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Points of Articulation

Poe Ghostal
9 Questions With Mez

Mezco Toys made a splash in the toy industry in 2000 with Silent Screamers, a joint venture with Art Asylum. But before the second series of figures even came out, Mezco had split off to form its own toy company. With early lines like Popeye and Reservoir Dogs, Mezco became a toy company to watch. Outside the realm of action figures, the company has found astounding success with its line of Living Dead Dolls.

In 2004, Mezco won licenses for the Hellboy film and the hit cartoon Family Guy; both have proved very popular with both fans and collectors. This fall, Mezco will release a new toyline based on the Hellboy comicbook. As any regular reader of this site knows, I'm rather excited by this prospect.

Mezco president Mike "Mez" Markowitz was kind enough to satiate my obsessiveness by answering a few questions for us.

1.) How did you get the Hellboy (movie) license originally? Was there a lot of competition for it?

Revolution Studios' licensing representative, Russell Binder, pitched it to me when it was available, and trust me, it wasn't like it was a hard sell on his end, as I was real eager to get the license. I knew that other companies were interested and shown it, but that's Russell's job. Anyway, when it all shook out, we were the ones that got picked.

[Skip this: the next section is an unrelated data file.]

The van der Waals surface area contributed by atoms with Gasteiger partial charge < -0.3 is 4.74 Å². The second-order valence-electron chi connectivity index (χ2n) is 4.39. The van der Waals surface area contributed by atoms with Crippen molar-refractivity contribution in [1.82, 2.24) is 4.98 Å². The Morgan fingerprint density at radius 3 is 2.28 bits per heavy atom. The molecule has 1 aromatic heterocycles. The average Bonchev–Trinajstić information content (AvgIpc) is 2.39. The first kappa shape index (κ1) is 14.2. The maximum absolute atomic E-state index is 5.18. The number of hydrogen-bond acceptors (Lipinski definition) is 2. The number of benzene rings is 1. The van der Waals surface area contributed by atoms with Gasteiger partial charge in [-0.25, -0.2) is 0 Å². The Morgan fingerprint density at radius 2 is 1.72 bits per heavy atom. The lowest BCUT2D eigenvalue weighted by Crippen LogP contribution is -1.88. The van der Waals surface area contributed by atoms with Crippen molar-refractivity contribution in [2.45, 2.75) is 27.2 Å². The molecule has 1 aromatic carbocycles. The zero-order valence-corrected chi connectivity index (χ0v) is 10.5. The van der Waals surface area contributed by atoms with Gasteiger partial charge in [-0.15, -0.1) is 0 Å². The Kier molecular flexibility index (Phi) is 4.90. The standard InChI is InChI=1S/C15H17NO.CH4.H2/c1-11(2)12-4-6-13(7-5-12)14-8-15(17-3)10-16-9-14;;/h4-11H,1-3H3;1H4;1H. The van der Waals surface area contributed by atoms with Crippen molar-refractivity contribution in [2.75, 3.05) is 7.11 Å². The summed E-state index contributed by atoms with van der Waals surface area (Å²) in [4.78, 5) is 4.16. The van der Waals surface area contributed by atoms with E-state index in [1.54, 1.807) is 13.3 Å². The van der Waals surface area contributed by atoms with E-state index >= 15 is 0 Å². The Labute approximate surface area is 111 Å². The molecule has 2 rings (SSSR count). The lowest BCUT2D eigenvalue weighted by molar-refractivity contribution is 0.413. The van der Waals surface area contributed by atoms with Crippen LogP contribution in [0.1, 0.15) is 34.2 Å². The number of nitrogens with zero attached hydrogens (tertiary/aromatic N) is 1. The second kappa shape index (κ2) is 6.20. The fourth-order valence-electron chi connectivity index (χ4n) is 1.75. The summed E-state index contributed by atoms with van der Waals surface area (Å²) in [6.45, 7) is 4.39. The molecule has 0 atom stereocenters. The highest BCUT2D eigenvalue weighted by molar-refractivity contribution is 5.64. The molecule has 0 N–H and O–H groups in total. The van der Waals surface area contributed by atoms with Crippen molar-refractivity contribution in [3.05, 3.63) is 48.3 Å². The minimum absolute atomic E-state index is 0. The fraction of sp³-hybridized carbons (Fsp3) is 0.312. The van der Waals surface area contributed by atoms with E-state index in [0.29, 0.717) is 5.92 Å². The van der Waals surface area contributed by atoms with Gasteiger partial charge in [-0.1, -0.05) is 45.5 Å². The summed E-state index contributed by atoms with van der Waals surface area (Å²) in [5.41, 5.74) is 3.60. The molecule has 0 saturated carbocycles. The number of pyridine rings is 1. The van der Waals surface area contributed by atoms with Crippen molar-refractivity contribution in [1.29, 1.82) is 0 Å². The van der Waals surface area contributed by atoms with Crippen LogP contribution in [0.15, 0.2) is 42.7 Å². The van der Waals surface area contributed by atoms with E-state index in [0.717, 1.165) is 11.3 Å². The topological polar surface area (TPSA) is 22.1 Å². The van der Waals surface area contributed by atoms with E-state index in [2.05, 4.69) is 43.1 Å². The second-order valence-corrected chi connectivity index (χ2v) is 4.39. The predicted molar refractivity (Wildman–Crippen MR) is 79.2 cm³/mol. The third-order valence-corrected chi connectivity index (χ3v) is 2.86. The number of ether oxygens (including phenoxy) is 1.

2.) The Hellboy movie figures were similar to McFarlane's Movie Maniacs, but you went the extra mile to offer some great articulation as well as great sculpting. Why the emphasis on articulation?

Hmmm, Movie Maniacs, that's an interesting comparison but I don't personally see it. Anyway, McFarlane makes some great stuff, so I will take it as a compliment and thank you.

Sculpting for [movie] HB was largely due to the efforts of Dave Cortes and Revolution, I just directed the project. To break it down, Dave is one of the best sculptors in the biz I know of, so Dave brought the quality of the sculpting to the figures and nailed it in my opinion - that was key. Revolution was also extremely helpful in supplying useful and adequate reference, and that too is key (and sometimes harder to come by than you would think). For my job, I discussed things with Dave when he was working on the project that I thought would make for a better figure. Things like I wanted the stone hand to be bigger, like in the comic, and I wanted Hb's features more chiseled (again like in the comic). Again I think what we did works and made for the best Hb figures we could put out. Production quality is also something that was important, to have all that articulation and have it not work well is a waste. I give props to my HK office crew for that.